When you’re in the midst of a painful gout flare, you want it to stop — fast. But there’s more than one to treat a flare, so doctors have to weigh the pros and cons of the various options. Those include non-steroidal anti-inflammatory drugs (NSAIDs) like naproxen, which reduce inflammation, as well as a medication called colchicine. The exact mechanism of action for colchicine is unknown, but it may interfere with the body’s (painful) immune response that kicks in when uric acid crystallizes in a joint.
All drugs have side effects. High doses of colchicine tend to be effective, but they can cause severe GI side effects. Lower doses of colchicine can also be used, but it hasn’t been clear whether cutting the dose really preserves the benefit while reducing side effects.
Meanwhile, naproxen has the potential to cause some stomach upset or raise your blood pressure.
So should your doctor choose naproxen or low-dose colchicine? A new study — the first one to directly compare these treatment options — comes out in favor of naproxen.
In this study, which appears in the journal Annals of the Rheumatic Diseases, UK researchers conducted a multicenter open-label trial in which nearly 400 adults who showed up at a primary care doctor’s office with a gout flare were randomly assigned to get either low-dose colchicine (500 mcg three times per day for four days) or an initial 750 mg dose of naproxen followed by an additional 250 mg of naproxen every eight hours for a week.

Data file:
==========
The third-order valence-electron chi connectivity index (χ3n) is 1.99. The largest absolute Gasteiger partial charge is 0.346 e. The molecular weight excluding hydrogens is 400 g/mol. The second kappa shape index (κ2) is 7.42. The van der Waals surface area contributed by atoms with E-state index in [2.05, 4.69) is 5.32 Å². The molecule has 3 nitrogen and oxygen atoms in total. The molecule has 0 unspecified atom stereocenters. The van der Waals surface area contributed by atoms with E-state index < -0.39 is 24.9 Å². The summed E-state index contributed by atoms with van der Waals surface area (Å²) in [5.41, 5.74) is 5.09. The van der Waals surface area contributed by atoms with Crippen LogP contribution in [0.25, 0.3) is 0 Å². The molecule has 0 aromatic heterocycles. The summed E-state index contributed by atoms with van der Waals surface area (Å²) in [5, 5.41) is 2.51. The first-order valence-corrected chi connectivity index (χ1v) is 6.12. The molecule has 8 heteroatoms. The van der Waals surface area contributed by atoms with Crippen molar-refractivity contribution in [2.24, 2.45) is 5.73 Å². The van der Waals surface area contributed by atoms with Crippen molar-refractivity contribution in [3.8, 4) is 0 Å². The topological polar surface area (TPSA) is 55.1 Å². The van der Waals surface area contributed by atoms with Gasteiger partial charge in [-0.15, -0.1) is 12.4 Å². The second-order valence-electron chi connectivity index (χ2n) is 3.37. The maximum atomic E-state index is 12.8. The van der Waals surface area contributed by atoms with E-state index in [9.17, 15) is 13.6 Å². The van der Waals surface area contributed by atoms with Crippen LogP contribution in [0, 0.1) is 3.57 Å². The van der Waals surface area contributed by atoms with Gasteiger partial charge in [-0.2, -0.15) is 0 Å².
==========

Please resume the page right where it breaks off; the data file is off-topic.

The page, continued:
According to their findings, there was “no difference in pain intensity over seven days between people with a gout flare randomized to either naproxen or low-dose colchicine. Naproxen caused fewer side effects supporting naproxen as first-line treatment for gout flares in primary care in the absence of contraindications.”
In other words, naproxen provided the same benefit with fewer risks.
In a correspondence response that was published in the same journal, the trial authors clarified that “naproxen should be considered as the first-line treatment in primary care in the absence of contraindications.”
People with cardiovascular risk factors, for instance, might be better off taking colchicine. Corticosteroid drugs, like prednisolone, might also be a better choice for certain gout patients.
“While randomized trials have compared NSAIDs and prednisolone, future research should compare the effectiveness and safety of colchicine and corticosteroids, particularly in patients with contraindications to NSAIDs,” the authors wrote in their discussion.
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